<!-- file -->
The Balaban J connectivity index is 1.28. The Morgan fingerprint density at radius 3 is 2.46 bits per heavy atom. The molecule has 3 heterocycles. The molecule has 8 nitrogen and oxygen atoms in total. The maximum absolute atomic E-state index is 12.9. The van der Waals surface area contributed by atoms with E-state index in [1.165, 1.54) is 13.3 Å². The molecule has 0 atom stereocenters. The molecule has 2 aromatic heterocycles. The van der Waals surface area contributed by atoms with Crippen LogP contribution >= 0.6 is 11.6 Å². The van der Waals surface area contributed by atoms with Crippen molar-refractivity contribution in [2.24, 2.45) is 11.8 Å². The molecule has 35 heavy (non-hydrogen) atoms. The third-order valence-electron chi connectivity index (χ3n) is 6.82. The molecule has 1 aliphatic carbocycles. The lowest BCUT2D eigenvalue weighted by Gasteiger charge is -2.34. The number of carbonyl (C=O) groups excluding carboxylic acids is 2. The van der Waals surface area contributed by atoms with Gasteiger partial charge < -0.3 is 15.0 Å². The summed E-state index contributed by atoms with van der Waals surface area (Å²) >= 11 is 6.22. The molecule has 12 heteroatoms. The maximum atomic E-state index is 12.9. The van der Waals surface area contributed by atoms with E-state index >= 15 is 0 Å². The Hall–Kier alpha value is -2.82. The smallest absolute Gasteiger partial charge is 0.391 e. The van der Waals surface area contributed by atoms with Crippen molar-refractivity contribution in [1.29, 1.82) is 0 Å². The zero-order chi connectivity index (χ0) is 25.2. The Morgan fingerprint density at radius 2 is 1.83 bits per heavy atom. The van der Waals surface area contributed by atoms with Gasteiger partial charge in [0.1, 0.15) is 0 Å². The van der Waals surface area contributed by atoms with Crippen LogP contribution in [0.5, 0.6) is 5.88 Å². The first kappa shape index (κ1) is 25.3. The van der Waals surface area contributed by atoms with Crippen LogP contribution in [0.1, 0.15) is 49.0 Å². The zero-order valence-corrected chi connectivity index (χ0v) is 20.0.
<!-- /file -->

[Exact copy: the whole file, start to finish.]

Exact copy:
The Balaban J connectivity index is 1.28. The Morgan fingerprint density at radius 3 is 2.46 bits per heavy atom. The molecule has 3 heterocycles. The molecule has 8 nitrogen and oxygen atoms in total. The maximum absolute atomic E-state index is 12.9. The van der Waals surface area contributed by atoms with E-state index in [1.165, 1.54) is 13.3 Å². The molecule has 0 atom stereocenters. The molecule has 2 aromatic heterocycles. The van der Waals surface area contributed by atoms with Crippen LogP contribution >= 0.6 is 11.6 Å². The van der Waals surface area contributed by atoms with Crippen molar-refractivity contribution in [2.24, 2.45) is 11.8 Å². The molecule has 35 heavy (non-hydrogen) atoms. The third-order valence-electron chi connectivity index (χ3n) is 6.82. The molecule has 1 aliphatic carbocycles. The lowest BCUT2D eigenvalue weighted by Gasteiger charge is -2.34. The number of carbonyl (C=O) groups excluding carboxylic acids is 2. The van der Waals surface area contributed by atoms with Gasteiger partial charge < -0.3 is 15.0 Å². The summed E-state index contributed by atoms with van der Waals surface area (Å²) >= 11 is 6.22. The molecule has 12 heteroatoms. The maximum atomic E-state index is 12.9. The van der Waals surface area contributed by atoms with E-state index >= 15 is 0 Å². The Hall–Kier alpha value is -2.82. The smallest absolute Gasteiger partial charge is 0.391 e. The van der Waals surface area contributed by atoms with Crippen molar-refractivity contribution in [1.29, 1.82) is 0 Å². The zero-order chi connectivity index (χ0) is 25.2. The Morgan fingerprint density at radius 2 is 1.83 bits per heavy atom. The van der Waals surface area contributed by atoms with Gasteiger partial charge in [0.1, 0.15) is 0 Å². The van der Waals surface area contributed by atoms with Crippen LogP contribution in [0.5, 0.6) is 5.88 Å². The first kappa shape index (κ1) is 25.3. The van der Waals surface area contributed by atoms with Crippen LogP contribution in [0.1, 0.15) is 49.0 Å². The zero-order valence-corrected chi connectivity index (χ0v) is 20.0.